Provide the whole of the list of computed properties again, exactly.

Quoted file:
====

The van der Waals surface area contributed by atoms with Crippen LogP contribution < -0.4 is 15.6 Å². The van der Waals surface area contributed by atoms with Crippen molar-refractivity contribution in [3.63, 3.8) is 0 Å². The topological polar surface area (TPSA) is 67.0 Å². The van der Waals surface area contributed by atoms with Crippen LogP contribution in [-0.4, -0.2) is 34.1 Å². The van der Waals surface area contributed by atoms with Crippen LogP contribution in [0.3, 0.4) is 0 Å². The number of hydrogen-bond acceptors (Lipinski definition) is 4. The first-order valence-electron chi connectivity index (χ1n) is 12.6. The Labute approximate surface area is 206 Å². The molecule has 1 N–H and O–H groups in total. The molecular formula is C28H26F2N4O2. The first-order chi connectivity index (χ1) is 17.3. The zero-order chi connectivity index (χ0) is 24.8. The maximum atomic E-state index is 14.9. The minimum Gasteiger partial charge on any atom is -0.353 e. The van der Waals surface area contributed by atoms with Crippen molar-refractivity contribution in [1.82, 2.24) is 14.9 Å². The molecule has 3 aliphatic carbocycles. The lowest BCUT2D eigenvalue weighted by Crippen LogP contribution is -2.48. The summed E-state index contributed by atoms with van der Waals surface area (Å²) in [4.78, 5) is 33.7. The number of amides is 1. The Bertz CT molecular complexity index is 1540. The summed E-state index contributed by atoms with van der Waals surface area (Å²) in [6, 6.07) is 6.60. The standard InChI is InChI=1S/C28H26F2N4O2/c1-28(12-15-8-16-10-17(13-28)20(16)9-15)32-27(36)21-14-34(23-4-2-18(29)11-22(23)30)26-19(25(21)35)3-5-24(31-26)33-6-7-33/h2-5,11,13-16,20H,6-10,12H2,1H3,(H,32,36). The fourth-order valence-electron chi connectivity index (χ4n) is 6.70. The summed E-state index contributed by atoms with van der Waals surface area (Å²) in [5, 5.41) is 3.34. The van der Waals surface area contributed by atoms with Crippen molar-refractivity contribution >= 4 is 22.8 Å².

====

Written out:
The van der Waals surface area contributed by atoms with Crippen LogP contribution < -0.4 is 15.6 Å². The van der Waals surface area contributed by atoms with Crippen molar-refractivity contribution in [3.63, 3.8) is 0 Å². The topological polar surface area (TPSA) is 67.0 Å². The van der Waals surface area contributed by atoms with Crippen LogP contribution in [-0.4, -0.2) is 34.1 Å². The van der Waals surface area contributed by atoms with Crippen LogP contribution in [0.3, 0.4) is 0 Å². The number of hydrogen-bond acceptors (Lipinski definition) is 4. The first-order valence-electron chi connectivity index (χ1n) is 12.6. The Labute approximate surface area is 206 Å². The molecule has 1 N–H and O–H groups in total. The molecular formula is C28H26F2N4O2. The first-order chi connectivity index (χ1) is 17.3. The zero-order chi connectivity index (χ0) is 24.8. The maximum atomic E-state index is 14.9. The minimum Gasteiger partial charge on any atom is -0.353 e. The van der Waals surface area contributed by atoms with Crippen molar-refractivity contribution in [1.82, 2.24) is 14.9 Å². The molecule has 3 aliphatic carbocycles. The lowest BCUT2D eigenvalue weighted by Crippen LogP contribution is -2.48. The summed E-state index contributed by atoms with van der Waals surface area (Å²) in [4.78, 5) is 33.7. The number of amides is 1. The Bertz CT molecular complexity index is 1540. The summed E-state index contributed by atoms with van der Waals surface area (Å²) in [6, 6.07) is 6.60. The standard InChI is InChI=1S/C28H26F2N4O2/c1-28(12-15-8-16-10-17(13-28)20(16)9-15)32-27(36)21-14-34(23-4-2-18(29)11-22(23)30)26-19(25(21)35)3-5-24(31-26)33-6-7-33/h2-5,11,13-16,20H,6-10,12H2,1H3,(H,32,36). The fourth-order valence-electron chi connectivity index (χ4n) is 6.70. The summed E-state index contributed by atoms with van der Waals surface area (Å²) in [5, 5.41) is 3.34. The van der Waals surface area contributed by atoms with Crippen molar-refractivity contribution >= 4 is 22.8 Å².